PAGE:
Some take it to treat colds or boost their energy; students take it to work late. The drug also helps curb appetites in a country where food is scarce. It is offered up as casually as a cup of tea, North Koreans say. "If you go to somebody's house it is a polite way to greet somebody by offering them a sniff," said Lee Saera, 43, of Hoeryong, also interviewed in China. "It is like drinking coffee when you're sleepy, but ice is so much better."
“He wants Obama to do one thing: Call him,” Rodman told ABC’s George Stephanopoulos on “This Week.” “He said, ‘If you can, Dennis – I don’t want [to] do war. I don’t want to do war.’ He said that to me.”
Please enjoy this North Korean propaganda video, which features dreams of happiness and space travel, a stirring instrumental rendition of We Are The World, and America engulfed in flames. [Video link: LiveLeak]
Google Maps has added notorious, secretive North Korean prison camps to its maps of the country. The data is gleaned from user contributions, including a first-person account of Shin Dong-Hyuk, who escaped from Camp 14, a death camp where he was born and raised.
Called Map Maker, Google’s information for the country’s layout comes primarily from visitors and from former citizens who defected, according to a Wall Street Journal report.
The mapping idea stemmed in part from a 28-year-old South Korean who tried to use Google maps on a trip to Laos four years ago, but found it unhelpful, at best. He ultimately helped devise the Google map application for North Korea.
“I thought if I could fill in information on North Korea, it might be useful in an emergency or tragedy if Google can provide a map for aid agencies,” the South Korean told the Wall Street Journal.
Retro DPRK is a blog that collects images of North Korea from the 1950s, 1960s, 1970s, and 1980s. Getting into North Korea from the United States and Western Europe is not easy today. But up until the collapse of the Soviet Union, it was even more difficult. If you weren't also from a Communist country, chances were good that you weren't going to get even a glimpse of the place.
But, at the same time, North Korea was also promoting itself through propaganda, and as a tourist destination for citizens of the USSR. Christopher Graper — who leads tours into North Korea today from Canada — has scanned scenes from postcards and tourism brochures — rare peeks into the little-documented history of a secretive country.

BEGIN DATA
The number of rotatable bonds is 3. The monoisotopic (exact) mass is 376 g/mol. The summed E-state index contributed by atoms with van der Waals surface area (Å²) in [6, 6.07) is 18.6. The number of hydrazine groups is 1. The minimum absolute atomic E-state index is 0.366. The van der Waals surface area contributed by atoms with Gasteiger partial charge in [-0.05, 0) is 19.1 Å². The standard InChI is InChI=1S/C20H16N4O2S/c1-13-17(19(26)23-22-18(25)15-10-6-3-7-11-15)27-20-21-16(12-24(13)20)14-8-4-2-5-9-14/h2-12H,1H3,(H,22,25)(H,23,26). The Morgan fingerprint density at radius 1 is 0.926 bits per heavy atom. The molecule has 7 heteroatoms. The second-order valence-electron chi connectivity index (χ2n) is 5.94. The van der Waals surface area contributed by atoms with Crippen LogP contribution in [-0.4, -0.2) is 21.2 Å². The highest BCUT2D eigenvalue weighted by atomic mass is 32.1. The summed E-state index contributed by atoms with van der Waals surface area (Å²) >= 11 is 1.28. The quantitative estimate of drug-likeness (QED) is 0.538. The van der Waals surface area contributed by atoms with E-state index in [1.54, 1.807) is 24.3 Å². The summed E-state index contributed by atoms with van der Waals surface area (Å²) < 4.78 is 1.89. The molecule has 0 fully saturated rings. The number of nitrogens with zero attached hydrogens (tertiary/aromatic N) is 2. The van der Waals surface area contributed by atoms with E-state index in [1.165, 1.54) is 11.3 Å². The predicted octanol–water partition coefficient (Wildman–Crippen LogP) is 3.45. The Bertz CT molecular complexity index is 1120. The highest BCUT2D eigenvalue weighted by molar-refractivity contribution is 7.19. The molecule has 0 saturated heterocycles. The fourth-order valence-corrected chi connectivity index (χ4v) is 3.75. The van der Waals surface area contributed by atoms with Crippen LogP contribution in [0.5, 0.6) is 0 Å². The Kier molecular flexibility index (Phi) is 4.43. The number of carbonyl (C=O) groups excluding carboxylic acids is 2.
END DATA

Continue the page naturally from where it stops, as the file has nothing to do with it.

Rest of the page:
The collection blends familiar scenes that wouldn't look terribly different from American advertisements of the same era with an amusingly odd sensibility (who wouldn't want a whole book of postcards documenting every detail of Pyongyang's new gymnasium?) and quietly disconcerting scenes like the one above, where a seaside resort town appears eerily empty — like a theme park before opening time.
What you are about to see is a bunch of stultifyingly counterfeit Disney characters performing at a concert where Dear Leader, Jr. of North Korea, Kim Jung Un, was in attendance. I'm wondering if he was, perhaps, slightly underwhelmed.
Bonus: right smack in the center of an "Oh SNAP" bullseye. The following is an image of several "rejected" designs for Mickey Mouse, a most beloved creation of Walt Disney because he'd always considered the happy little rodent a reflection of himself. Warning: one of these Mickeys has a penis.
A trusted insider source writes, "A real blockbuster of bizarre at WIPO [ed: The World Intellectual Trade Organization, the UN body responsible for copyright and patent treaties]. It seems that [WIPO director general] Francis Gurry has personally approved payment for new computer equipment to go to North Korea to modernise their patent office, and that WIPO have tried to do it by going around the UN office in South Korea designed to ensure that UN sanctions are not broken. The only thing that stopped this transaction taking place was that the Bank of America was prevented from transferring WIPO's money to China. The bizarre bit is that WIPO is trying to argue that what they were doing is inherently legal because it is development assistance. Development assistance, in this case, designed to help a rogue state violate patent protection, is what it looks like. The US and a few other countries are objecting to this, for obvious reasons, but it seems to me this is an example of WIPO doing the opposite of what is in the interest of patent holders and really everyone else as well."
In that letter, also obtained by Fox News, Kateb declared that so far as WIPO staffers could tell, WIPO’s member states “had not been consulted and have no knowledge of this project. Thus, they were not given an opportunity to review or object to it.” The project, Kateb said, “was allegedly approved directly by the director general.”
Gurry denied at the meeting with diplomats that WIPO’s technology transfer violated any international sanctions efforts. He subsequently circulated to the attending ambassadors a WIPO legal memorandum -- written by the office of WIPO legal counsel Edward Kwakwa -- which claimed that the computer exports were “part of WIPO’s technical assistance program,” which “does not violate any U.N. Security Council sanctions.”
The memo acknowledged that payment for the computers had been blocked by U.S. sanctions laws “enacted in part to implement” the binding U.N. sanctions. But it also declared that “WIPO, as an international organization, is not bound by the U.S. national law in this matter” and was still looking for ways to pay for the shipment.
North Korean leader Kim Jong-Un aims a rifle at the Sporting Bullet Factory, built in 1996 at the order of the North's late leader Kim Jong-il. The factory produces "sporting bullets" for developing military sports. Its exact location is undisclosed. Undated picture released by the North's KCNA news agency in Pyongyang, on February 23, 2012. Wonder what sort of computers those are, and what they're running? (REUTERS/KCNA)